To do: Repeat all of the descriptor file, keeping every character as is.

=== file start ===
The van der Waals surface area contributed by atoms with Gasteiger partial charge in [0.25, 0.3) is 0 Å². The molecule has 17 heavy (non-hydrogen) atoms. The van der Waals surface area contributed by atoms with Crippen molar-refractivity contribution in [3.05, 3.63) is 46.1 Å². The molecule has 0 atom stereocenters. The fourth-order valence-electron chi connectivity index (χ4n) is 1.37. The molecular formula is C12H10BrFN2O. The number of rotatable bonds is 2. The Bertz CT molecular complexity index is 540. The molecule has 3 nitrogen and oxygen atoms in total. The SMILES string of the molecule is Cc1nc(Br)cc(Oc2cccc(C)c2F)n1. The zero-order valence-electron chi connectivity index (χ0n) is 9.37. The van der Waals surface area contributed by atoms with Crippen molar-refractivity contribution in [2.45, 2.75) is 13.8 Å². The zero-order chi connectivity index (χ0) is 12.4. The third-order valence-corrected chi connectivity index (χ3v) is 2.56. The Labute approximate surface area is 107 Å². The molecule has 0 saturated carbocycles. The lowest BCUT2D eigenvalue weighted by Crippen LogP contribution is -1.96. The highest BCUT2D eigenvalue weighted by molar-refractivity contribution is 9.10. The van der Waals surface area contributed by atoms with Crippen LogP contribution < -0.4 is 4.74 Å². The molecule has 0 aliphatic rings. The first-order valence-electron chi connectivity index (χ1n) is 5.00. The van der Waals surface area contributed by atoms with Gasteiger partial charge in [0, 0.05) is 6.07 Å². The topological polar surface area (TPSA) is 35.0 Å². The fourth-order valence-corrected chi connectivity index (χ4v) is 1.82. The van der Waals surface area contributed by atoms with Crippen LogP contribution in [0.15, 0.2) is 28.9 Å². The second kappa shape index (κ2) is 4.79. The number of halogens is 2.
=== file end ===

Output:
The van der Waals surface area contributed by atoms with Gasteiger partial charge in [0.25, 0.3) is 0 Å². The molecule has 17 heavy (non-hydrogen) atoms. The van der Waals surface area contributed by atoms with Crippen molar-refractivity contribution in [3.05, 3.63) is 46.1 Å². The molecule has 0 atom stereocenters. The fourth-order valence-electron chi connectivity index (χ4n) is 1.37. The molecular formula is C12H10BrFN2O. The number of rotatable bonds is 2. The Bertz CT molecular complexity index is 540. The molecule has 3 nitrogen and oxygen atoms in total. The SMILES string of the molecule is Cc1nc(Br)cc(Oc2cccc(C)c2F)n1. The zero-order valence-electron chi connectivity index (χ0n) is 9.37. The van der Waals surface area contributed by atoms with Crippen molar-refractivity contribution in [2.45, 2.75) is 13.8 Å². The zero-order chi connectivity index (χ0) is 12.4. The third-order valence-corrected chi connectivity index (χ3v) is 2.56. The Labute approximate surface area is 107 Å². The molecule has 0 saturated carbocycles. The lowest BCUT2D eigenvalue weighted by Crippen LogP contribution is -1.96. The highest BCUT2D eigenvalue weighted by molar-refractivity contribution is 9.10. The van der Waals surface area contributed by atoms with Crippen LogP contribution < -0.4 is 4.74 Å². The molecule has 0 aliphatic rings. The first-order valence-electron chi connectivity index (χ1n) is 5.00. The van der Waals surface area contributed by atoms with Gasteiger partial charge in [0, 0.05) is 6.07 Å². The topological polar surface area (TPSA) is 35.0 Å². The fourth-order valence-corrected chi connectivity index (χ4v) is 1.82. The van der Waals surface area contributed by atoms with Crippen LogP contribution in [0.15, 0.2) is 28.9 Å². The second kappa shape index (κ2) is 4.79. The number of halogens is 2.